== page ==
Daniel’s has a great team around him: physio, nurse, occupational therapist, doctors, health visitor, speech and language therapist – the list goes on. You get to where you go, there’s equipment to unload, it’s all heavy. You can’t get parked because there isn’t enough disabled parking, it’s too far away or someone who doesn’t need it has taken the space. You hope it’s a day without a seizure; these themselves are soul destroying. Vacant times holding your child wanting to know if they are OK. Can they hear you? What’s happening to them? You hope it won’t last long.
Hospital visits, blue lights, choking, chest infections, heart murmur, Christmas in hospital, birthdays in hospital, pain, tears, frustration, more tears but not long until bedtime hoping tomorrow will be easier for Daniel; he’s been so brave to get through such a day.
How much heartbreak can you take and still have no idea why or how long for, what’s causing it all? No answers, just frustration going round and round. What’s caused it? Why us? There must be something. Someone please help Daniel; he’s only a child.
You don’t want it to be so bad you know people who want answers will be reading this, thinking is that going to be me? I’m just like that or even worse I know it gets worse, this is the hardest part don’t read anything on the Internet it will only break you it all seems doom and gloom and it’s always heart breaking. Daniel goes to bed at 9pm and you’d think it’s time for rest, but not for us. It’s time to let it all out: the tears, the pain, the anger, the heart break and most nights you’re up as Daniel needs you. You have to work for money to pay the bills, and for new things that could make Daniel’s life a little easier.
So what are the good parts . . . ?
Daniel is beautiful inside and out. He laughs, and when he does my heart melts along with those around me. He smiles at me telling me he knows he’s loved and I’m there. Daniel needs me; he truly can’t do anything without me, but he appreciates everything I do and acknowledges me with his love and laughter and cuddles and kisses.
Daniel gets through the day as a brave little boy with a huge heart, and holds onto you so tight and keeps going. He melts other hearts around him. Daniel’s needs are simple: he needs care, he needs love, and he needs interaction. He’s here, he’s fighting, he’s taking every day and making it his, creating his own destiny, memories, footprints in people’s lives. Daniel is loved by others, and I get real support from people who I’ve never met that talk to you in the street, or at hospital appointments. Strong friends who have children like Daniel who once were strangers but are now our extended family. The Charlie Gard Foundation, and Charlie’s family, who have suffered but want to help even if it means reliving the bad times to support others who need their experience and understanding.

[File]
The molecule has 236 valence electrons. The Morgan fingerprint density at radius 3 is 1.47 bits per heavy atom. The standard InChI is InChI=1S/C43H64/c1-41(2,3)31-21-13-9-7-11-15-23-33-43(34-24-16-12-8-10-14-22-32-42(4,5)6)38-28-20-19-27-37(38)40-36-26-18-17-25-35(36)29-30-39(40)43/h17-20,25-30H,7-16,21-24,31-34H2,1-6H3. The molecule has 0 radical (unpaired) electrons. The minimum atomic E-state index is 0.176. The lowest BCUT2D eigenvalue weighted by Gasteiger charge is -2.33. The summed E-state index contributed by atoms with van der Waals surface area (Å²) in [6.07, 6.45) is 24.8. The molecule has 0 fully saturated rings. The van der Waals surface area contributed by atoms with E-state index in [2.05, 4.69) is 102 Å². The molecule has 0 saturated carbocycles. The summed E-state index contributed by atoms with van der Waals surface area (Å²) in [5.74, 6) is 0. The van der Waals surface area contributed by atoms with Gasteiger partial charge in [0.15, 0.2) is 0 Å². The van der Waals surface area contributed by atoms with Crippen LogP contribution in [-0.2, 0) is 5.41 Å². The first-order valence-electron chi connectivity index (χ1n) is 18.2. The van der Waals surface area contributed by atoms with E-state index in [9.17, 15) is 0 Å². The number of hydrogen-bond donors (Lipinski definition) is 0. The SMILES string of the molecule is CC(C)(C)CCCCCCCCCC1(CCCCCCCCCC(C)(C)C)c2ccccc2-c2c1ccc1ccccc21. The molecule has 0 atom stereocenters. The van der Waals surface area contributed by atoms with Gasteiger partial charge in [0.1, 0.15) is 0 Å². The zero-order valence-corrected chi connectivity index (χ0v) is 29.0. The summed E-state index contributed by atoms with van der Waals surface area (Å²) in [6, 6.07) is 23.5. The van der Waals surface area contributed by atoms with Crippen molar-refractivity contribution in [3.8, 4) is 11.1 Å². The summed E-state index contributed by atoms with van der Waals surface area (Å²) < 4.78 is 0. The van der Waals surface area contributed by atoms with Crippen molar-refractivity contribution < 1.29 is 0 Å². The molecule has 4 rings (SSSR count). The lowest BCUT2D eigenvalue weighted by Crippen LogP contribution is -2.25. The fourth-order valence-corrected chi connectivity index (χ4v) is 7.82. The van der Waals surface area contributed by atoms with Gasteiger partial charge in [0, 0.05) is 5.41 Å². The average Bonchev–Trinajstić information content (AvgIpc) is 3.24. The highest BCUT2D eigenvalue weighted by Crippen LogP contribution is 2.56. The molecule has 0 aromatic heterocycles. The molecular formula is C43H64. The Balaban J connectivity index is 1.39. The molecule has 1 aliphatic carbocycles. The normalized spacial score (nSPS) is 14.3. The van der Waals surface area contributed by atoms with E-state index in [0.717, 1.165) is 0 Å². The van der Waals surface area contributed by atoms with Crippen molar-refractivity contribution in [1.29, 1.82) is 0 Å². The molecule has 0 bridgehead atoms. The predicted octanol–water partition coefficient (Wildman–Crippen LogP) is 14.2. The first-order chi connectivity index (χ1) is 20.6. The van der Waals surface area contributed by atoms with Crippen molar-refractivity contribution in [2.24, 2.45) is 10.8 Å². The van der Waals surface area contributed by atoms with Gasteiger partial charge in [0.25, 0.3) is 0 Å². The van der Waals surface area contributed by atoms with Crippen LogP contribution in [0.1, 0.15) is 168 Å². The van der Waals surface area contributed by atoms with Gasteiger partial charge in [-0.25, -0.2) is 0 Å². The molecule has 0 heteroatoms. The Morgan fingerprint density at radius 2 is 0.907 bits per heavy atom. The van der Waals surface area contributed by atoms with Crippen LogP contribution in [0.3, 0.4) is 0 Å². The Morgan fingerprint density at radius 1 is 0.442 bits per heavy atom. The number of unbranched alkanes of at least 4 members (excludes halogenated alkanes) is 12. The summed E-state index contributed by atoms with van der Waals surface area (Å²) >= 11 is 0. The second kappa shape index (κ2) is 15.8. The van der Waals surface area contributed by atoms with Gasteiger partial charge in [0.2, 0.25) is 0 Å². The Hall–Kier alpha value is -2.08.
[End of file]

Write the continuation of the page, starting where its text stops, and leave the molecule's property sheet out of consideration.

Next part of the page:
What is good about Mito? It makes us fight; joins us together; shows us the good things in life when facing the bad; it shows us that by having children like Daniel, there is good beyond the bad, light in hours of dark and a friend to pick you up when you are too tired to go on. It shows you what charity is all about and why it’s needed in a world that we live in. Daniel’s good days show us strength, and from a boy who is still learning he teaches others so much. Daniel, who beyond anything and the unknown won’t give up fighting to show us how precious life is and how memories are made. Those days of celebration are every day for me, because he’s here xx
Zoe is currently fundraising for a special hydrotherapy pool for Daniel with the help of the Charlie Gard Foundation, to help with his quality of life. If anyone would like to show their support for our wonderful mito mum, or find out more about fundraising for Daniel, please visit his Just Giving page here.
You can also follow Daniel’s journey on his Facebook page here where you’ll find information on the latest events taking place to help raise funds for Daniel.
From all of us at the Charlie Gard Foundation we wish Zoe, and all of our mito mums, a very special and beautiful day.
#YoureNotAlone #MitoMatters #BrighterMitoFuture #CharlieGardFoundation #BarnsleyBoy #HopeForDaniel